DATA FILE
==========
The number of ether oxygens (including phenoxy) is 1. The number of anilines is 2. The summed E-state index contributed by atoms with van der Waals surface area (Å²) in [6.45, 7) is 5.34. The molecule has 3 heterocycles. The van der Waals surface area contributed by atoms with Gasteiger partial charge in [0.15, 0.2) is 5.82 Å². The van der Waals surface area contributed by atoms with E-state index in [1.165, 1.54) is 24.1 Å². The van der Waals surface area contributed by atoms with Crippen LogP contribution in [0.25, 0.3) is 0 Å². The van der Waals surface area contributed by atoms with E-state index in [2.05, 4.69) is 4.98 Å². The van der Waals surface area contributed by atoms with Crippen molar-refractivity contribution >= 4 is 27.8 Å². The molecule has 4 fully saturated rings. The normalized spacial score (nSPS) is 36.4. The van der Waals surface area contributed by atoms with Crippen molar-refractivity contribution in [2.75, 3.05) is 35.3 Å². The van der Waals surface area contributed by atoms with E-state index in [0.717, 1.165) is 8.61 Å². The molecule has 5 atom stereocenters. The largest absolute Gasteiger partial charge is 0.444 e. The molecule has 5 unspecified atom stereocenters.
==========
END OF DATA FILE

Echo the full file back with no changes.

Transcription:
The number of ether oxygens (including phenoxy) is 1. The number of anilines is 2. The summed E-state index contributed by atoms with van der Waals surface area (Å²) in [6.45, 7) is 5.34. The molecule has 3 heterocycles. The van der Waals surface area contributed by atoms with Gasteiger partial charge in [0.15, 0.2) is 5.82 Å². The van der Waals surface area contributed by atoms with E-state index in [1.165, 1.54) is 24.1 Å². The van der Waals surface area contributed by atoms with Crippen LogP contribution in [0.25, 0.3) is 0 Å². The van der Waals surface area contributed by atoms with E-state index in [2.05, 4.69) is 4.98 Å². The van der Waals surface area contributed by atoms with Crippen molar-refractivity contribution >= 4 is 27.8 Å². The molecule has 4 fully saturated rings. The normalized spacial score (nSPS) is 36.4. The van der Waals surface area contributed by atoms with Crippen molar-refractivity contribution in [2.75, 3.05) is 35.3 Å². The van der Waals surface area contributed by atoms with E-state index in [0.717, 1.165) is 8.61 Å². The molecule has 5 atom stereocenters. The largest absolute Gasteiger partial charge is 0.444 e. The molecule has 5 unspecified atom stereocenters.